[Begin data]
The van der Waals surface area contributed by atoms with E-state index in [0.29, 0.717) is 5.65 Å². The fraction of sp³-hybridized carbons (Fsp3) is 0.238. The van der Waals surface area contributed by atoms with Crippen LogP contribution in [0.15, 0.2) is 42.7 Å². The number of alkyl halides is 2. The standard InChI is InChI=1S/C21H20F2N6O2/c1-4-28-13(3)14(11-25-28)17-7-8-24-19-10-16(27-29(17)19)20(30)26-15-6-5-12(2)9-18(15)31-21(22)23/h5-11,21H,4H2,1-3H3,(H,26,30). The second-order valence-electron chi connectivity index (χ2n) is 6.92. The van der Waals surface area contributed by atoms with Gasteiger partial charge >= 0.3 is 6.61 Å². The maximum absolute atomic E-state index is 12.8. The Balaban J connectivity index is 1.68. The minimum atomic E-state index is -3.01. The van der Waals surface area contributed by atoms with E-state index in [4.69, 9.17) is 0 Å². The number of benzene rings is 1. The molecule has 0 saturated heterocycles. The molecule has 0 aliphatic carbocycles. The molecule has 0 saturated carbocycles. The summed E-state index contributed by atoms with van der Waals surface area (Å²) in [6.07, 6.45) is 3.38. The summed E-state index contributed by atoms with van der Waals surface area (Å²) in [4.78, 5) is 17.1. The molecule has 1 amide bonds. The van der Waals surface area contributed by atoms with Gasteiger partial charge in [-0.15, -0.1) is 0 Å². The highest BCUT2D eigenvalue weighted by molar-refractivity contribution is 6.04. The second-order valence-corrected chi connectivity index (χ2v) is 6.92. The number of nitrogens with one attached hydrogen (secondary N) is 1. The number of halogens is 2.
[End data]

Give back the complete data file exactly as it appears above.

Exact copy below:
The van der Waals surface area contributed by atoms with E-state index in [0.29, 0.717) is 5.65 Å². The fraction of sp³-hybridized carbons (Fsp3) is 0.238. The van der Waals surface area contributed by atoms with Crippen LogP contribution in [0.15, 0.2) is 42.7 Å². The number of alkyl halides is 2. The standard InChI is InChI=1S/C21H20F2N6O2/c1-4-28-13(3)14(11-25-28)17-7-8-24-19-10-16(27-29(17)19)20(30)26-15-6-5-12(2)9-18(15)31-21(22)23/h5-11,21H,4H2,1-3H3,(H,26,30). The second-order valence-electron chi connectivity index (χ2n) is 6.92. The van der Waals surface area contributed by atoms with Gasteiger partial charge >= 0.3 is 6.61 Å². The maximum absolute atomic E-state index is 12.8. The Balaban J connectivity index is 1.68. The minimum atomic E-state index is -3.01. The van der Waals surface area contributed by atoms with E-state index in [4.69, 9.17) is 0 Å². The number of benzene rings is 1. The molecule has 0 saturated heterocycles. The molecule has 0 aliphatic carbocycles. The molecule has 0 saturated carbocycles. The summed E-state index contributed by atoms with van der Waals surface area (Å²) in [6.07, 6.45) is 3.38. The summed E-state index contributed by atoms with van der Waals surface area (Å²) in [4.78, 5) is 17.1. The molecule has 1 amide bonds. The van der Waals surface area contributed by atoms with Gasteiger partial charge in [-0.15, -0.1) is 0 Å². The highest BCUT2D eigenvalue weighted by molar-refractivity contribution is 6.04. The second-order valence-corrected chi connectivity index (χ2v) is 6.92. The number of nitrogens with one attached hydrogen (secondary N) is 1. The number of halogens is 2.